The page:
Sept. 11 (Bloomberg) -- Agrokor d.d., Croatia’s largest company, may revive plans to buy Mercator Poslovni Sistem d.d. to expand in two European Union countries and the rest of the Balkans, Abanka Vipa d.d. and Alta Invest d.d. analysts said.
Zagreb-based Agrokor, which owns Croatian retailer Konzum d.d. and ice-cream maker Ledo d.d., abandoned its bid in February after delays and opposition from Slovenian officials. Two banks involved in the process, UniCredit SpA and Raiffeisen Bank International AG, withdrew their support for the takeover, Finance newspaper said yesterday without saying where it got the information.
Agrokor may still look to Mercator to expand its Balkan business as the retail industry consolidates following the takeover by Delhaize Group SA of Serbia’s Delta Maxi last year, analysts said. Croatia is set to join the EU in 2013, giving the 27-nation bloc deeper reach in the Balkan region after Slovenia’s entry in 2004.
“I believe Agrokor is still very interested in Mercator, especially now that Croatia’s EU membership is approaching as it would have a dominant position at home, in Slovenia and a big market chunk in Serbia,” Radivoj Pregelj, an Abanka Vipa analyst, said in a phone interview in Ljubljana. “Some banks may have pulled out because Agrokor earnings are worsening, but I believe it’s still in the game.”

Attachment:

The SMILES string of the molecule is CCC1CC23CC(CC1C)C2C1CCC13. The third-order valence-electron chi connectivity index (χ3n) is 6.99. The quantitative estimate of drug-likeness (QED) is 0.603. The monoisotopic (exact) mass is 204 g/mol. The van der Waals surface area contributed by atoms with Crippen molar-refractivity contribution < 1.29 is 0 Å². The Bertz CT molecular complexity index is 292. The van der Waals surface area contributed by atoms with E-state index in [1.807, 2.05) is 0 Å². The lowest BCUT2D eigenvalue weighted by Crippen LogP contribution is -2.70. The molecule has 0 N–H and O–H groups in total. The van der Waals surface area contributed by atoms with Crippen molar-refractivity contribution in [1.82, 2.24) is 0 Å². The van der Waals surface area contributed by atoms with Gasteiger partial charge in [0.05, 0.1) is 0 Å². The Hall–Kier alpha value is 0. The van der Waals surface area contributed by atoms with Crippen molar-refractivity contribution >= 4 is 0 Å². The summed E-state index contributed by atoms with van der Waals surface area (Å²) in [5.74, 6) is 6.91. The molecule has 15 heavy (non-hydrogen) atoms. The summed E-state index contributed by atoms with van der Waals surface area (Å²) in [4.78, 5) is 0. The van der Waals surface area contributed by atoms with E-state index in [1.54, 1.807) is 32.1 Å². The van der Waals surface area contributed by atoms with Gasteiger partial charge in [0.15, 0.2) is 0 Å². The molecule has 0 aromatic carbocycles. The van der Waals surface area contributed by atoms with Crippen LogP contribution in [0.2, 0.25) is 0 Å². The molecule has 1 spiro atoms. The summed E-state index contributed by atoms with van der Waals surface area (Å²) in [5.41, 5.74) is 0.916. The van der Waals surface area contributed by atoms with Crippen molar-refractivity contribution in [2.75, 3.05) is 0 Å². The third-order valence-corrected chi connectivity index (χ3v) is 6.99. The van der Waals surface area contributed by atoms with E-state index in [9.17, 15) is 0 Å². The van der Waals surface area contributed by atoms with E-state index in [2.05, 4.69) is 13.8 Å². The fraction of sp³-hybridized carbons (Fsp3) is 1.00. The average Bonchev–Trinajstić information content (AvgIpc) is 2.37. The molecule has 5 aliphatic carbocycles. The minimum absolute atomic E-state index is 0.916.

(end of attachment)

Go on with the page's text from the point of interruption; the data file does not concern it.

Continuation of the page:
Agrokor offered 221 euros per Mercator share when it made a non-binding bid last year, valuing the retailer at 832 million euros ($1.1 billion).
A majority of Mercator was offered for sale by Slovenian investors, including banks Nova Ljubljanska Banka d.d. and Nova Kreditna Banka Maribor d.d. at a time when concern rose that Slovenia may be forced to ask for international assistance to prop up its financial industry.
Mercator, the largest retailer in the Balkans, dropped 0.9 percent to 111.50 euros at 12:45 p.m. in Ljubljana, valuing the company at 420 million euros. Agrokor isn’t listed on any stock exchange.
The Slovenian company reported a 16.5 million-euro loss in the first half of the year as the recession and government austerity measures pushed up the jobless rate and eroded consumer spending.
“Agrokor is still eying Mercator, mainly to cement its dominant position on the Croatian market,” Saso Stanovnik, head of research at Ljubljana-based Alta Invest, said in an e-mail. “That’s why it was so persistent in the past, but now it seems difficult the sale would go through at a much lower price.”
Agrokor’s revenue fell 0.5 percent to 7.46 billion kuna ($1.28 billion) in the second quarter from the previous three months. Net debt rose 9.6 percent to 10.71 billion kuna from a year earlier, according to a report by Jyske Bank in Denmark.
Agrokor declined to comment on efforts to renew the bid. Zagrebacka Banka d.d., the Croatian unit of UniCredit, and Raiffeisen in Vienna also declined to comment.
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